I’d love for you to try them and tell me how the recipe works for you! Thanks for stopping in to chat, talk soon.

  13. Christa B.,

    I’ve used my pressure cooker three times in the last week and a half (that’s probably more than the last year and a half put together. ha!), so thank you for the inspiration!
    I made “pantry pintos” last night with a few substitutions… I didn’t have either onion or cilantro bullion so I used coriander seed (not bad at all) and half a packet of Lipton Onion Soup mix. I’m sure I upped the sodium content on that one, but hey, it tasted great alongside Mexican rice and sour cream chicken enchiladas!!! YUMMY!

    1. Comment author madme,

      Yay! I just might steal you “pantry pintos” title it goes just too well with my “fridge door chicken” recipe title. I wanna eat at your house.

  14. Deb,

    I have the same great PC as you have and love it. I found that if i think ahead a little bit and soak my beans in a brine solution of water and 1/4 c. salt (such as during the day when I’m at work)’ then rinse them thoroughly, it tastes BETTER. It really does. Several blogs have quoted this from Cook’s illustrated. Also, you cook it only about 35-45 mins after the soaking, too. Try it-your flavors will improve over just salying.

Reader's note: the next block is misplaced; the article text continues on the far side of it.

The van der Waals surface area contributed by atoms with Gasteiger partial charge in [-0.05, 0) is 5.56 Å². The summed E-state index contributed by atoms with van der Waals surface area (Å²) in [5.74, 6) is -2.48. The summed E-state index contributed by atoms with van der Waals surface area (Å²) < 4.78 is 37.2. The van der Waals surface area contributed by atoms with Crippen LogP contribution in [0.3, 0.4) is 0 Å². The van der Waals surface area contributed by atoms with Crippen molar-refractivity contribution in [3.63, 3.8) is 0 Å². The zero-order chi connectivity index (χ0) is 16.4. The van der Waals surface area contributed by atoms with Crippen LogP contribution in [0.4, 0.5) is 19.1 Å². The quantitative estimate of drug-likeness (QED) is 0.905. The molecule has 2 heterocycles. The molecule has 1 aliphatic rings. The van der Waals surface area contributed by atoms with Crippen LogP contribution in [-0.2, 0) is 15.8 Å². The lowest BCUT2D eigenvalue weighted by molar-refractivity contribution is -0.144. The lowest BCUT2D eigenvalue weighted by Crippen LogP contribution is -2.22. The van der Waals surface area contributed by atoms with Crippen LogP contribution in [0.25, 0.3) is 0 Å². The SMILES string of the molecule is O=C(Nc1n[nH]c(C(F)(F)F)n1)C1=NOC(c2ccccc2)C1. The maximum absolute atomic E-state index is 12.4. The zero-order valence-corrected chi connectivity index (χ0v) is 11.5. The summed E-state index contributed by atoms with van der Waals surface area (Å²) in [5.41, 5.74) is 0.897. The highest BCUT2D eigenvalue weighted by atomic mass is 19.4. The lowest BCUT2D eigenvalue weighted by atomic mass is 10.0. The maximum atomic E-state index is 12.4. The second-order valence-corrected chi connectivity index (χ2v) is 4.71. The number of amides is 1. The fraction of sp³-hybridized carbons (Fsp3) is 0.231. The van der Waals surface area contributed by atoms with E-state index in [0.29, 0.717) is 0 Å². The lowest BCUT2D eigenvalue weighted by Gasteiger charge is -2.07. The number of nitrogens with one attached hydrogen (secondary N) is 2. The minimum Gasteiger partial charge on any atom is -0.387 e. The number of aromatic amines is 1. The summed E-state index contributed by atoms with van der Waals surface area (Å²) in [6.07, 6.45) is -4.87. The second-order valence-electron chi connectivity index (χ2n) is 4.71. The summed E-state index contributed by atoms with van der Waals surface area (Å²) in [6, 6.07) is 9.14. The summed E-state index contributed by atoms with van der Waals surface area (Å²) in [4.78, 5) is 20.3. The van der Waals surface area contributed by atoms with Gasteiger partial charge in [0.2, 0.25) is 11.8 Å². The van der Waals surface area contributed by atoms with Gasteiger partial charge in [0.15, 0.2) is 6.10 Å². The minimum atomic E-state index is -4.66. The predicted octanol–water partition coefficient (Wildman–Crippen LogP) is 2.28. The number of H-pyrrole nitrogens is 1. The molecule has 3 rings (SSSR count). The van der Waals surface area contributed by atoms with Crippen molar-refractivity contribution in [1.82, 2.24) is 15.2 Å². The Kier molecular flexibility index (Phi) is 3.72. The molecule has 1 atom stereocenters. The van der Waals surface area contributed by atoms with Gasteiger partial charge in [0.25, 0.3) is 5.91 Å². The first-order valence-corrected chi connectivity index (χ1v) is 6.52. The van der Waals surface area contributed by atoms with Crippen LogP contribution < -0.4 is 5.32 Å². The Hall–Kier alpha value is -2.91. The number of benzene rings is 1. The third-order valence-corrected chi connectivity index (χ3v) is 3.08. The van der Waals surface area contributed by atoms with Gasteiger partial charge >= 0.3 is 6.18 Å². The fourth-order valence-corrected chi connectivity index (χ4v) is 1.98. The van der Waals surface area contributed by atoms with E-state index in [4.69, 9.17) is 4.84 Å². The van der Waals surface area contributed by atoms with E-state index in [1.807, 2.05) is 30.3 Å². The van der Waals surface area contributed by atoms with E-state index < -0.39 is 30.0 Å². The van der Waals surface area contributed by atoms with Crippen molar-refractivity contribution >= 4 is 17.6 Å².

15. Miz Helen,

    I make pinto beans several times a month it is a real staple here at The Cottage. I agree with you about the salt and often times cook my beans in the pressure cooker. Your recipe looks delicious and your photo’s are awesome. Hope you are having a great week end and thank you so much for sharing with Full Plate Thursday.
    Come Back Soon!
    Miz Helen

    1. Comment author madme,

      Thank you, thank you! It’s a pleasure to hear from you and I’m so glad you stopped by. And I will stop by your site again, I really enjoyed my time there.

  16. Musings of A Minister's Wife,

    The bouillon also comes in Chipotle cubes, which I love to use while cooking chicken drizzled in olive oil. It makes a great sauce!

    Thanks for this recipe! Always looking for new and better ways to cook my beans. I only started eating beans a few years ago, but my husband was raised on them, so it’s a continual process of me bettering my beans : )

    1. Comment author madme,

      Thanks for letting me know about the Chipotle! and for visiting my site. I just spent a few minutes on your site and I lover you emphasis on modesty. I have 2 teenage girls and they have been raised to be very modest (Praise God!) but it is a challenge to buy them appropriate clothing. I hope you come by for more visits, I’ll certainly be visiting your site again.

  17. Grace,

    The name of your beans made me snort coffee out of my nose.

    This recipe sounds great. I really love cumin, too. I’m like the old lady in the Frank’s Red Hot Sauce commercials. I put that stuff on everything.

    Cilantro and Onion!!! I had no idea that Knorr made these things. Thanks!